Format and Requirement
Minimum six full pages in length, double-spaced, and coherently written. Font size 12. Please italicize all film titles, book titles, and journal titles; indicate page numbers; maintain proper space and margins (one inch on all four sides); and proofread your paper. For citation, either the MLA Style or the Chicago Manual of Style is fine.
Films and film clips screened or discussed in class since midterm
Rouge (Dir. Stanley Kwan, 1987)
Her Fatal Ways (Dir. Alfred Cheung, 1990)
Comrades, Almost a Lover Story (Dir. Peter Chan, 1997)
A Simple Life (Dir. Ann Hui, 2012)
Films of Stephen Chow
Flirting Scholar (Dir. Stephen Chow, 1993)
Shaolin Soccer (Dir. Stephen Chow, 2001)
Kungfu Hustle (Dir. Stephen Chow, 2005)
Films of Wong Kar-wai
Chungking Express (Dir. Wong Karwai, 1994)
Happy Together (Dir. Wong Kar-wai, 1997)
In the Mood for Love (Dir. Wong Kar-wai, 2000)
Please only use and choose from these above films as examples unless other relevant films have been approved by the instructor.
Dream, Journey, Identity
Hong Kong cinema is more than martial arts and action. The second part of the course examines dramas of love, fantasy, journey, and self-discovery in Hong Kong cinema. Characters in these films seem to harbor a big dream: a “Hong Kong dream,” a “California dream,” or a “New York dream.” With the passage of time, they attempt to create new identities for themselves: be a different person, go to a new place, enter a relationship, or feel nostalgia for the past. Discuss the ways in which these characters change, pursue dreams, cherish old relationships, or search for new identities. Please feel free to consult relevant discussions in Planet Hong Kong by Professor David Bordwell, the anthology A Companion to Hong Kong Cinema, and the special section “China and China Diaspora Film” in the online journal Jump Cut. (See the syllabus for details.)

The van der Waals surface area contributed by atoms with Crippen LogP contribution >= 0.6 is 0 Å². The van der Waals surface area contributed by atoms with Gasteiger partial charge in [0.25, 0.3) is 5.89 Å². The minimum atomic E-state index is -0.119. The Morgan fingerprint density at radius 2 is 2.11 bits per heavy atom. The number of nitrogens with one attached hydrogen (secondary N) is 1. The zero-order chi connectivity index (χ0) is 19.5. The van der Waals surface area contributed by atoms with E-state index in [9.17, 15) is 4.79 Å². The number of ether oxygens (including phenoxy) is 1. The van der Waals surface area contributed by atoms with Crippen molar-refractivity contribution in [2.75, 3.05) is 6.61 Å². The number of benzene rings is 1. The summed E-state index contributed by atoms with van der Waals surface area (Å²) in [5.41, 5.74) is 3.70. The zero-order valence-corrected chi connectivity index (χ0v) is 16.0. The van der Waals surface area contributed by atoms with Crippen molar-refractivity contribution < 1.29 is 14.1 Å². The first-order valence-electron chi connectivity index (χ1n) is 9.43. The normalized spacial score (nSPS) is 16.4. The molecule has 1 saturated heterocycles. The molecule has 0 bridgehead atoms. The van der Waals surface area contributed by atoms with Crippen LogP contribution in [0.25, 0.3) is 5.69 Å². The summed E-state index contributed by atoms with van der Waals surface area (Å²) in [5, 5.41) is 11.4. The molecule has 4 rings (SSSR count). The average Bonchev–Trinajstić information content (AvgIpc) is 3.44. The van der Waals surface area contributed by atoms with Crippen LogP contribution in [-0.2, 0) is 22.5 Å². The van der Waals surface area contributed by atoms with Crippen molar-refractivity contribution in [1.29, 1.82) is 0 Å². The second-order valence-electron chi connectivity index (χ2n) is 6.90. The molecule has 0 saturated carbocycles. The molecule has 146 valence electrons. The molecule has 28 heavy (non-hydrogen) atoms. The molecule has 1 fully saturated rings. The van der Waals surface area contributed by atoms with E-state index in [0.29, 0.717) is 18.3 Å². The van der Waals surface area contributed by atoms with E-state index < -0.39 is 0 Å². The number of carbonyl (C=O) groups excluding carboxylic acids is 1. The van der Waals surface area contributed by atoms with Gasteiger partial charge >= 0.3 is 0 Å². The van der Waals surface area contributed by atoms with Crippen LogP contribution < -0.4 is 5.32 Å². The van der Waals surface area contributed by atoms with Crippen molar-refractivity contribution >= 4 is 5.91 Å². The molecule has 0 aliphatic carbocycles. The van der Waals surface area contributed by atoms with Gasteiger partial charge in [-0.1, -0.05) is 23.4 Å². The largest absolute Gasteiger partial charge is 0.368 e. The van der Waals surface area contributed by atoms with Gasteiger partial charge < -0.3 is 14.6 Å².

In your analysis, you should refer to at least three films by three different directors. Please also briefly comment on the stylistic characteristics of each of the directors and films. Once again, like the midterm, both what you write and how you write are important. Avoid simple generalization. You need to refer to specific elements in the films. Coherence, organization, and elegance are important criteria for good writing.
Plagiarism is not tolerated. If a student’s paper shows a high percentage of similarity to existing online sources and does not cite the sources, this constitutes a possible case of plagiarism. All such cases will be reported to the Office of Student Support and Judicial Affairs immediately. That office will impose disciplinary action on the student if it determines that there is indeed plagiarism.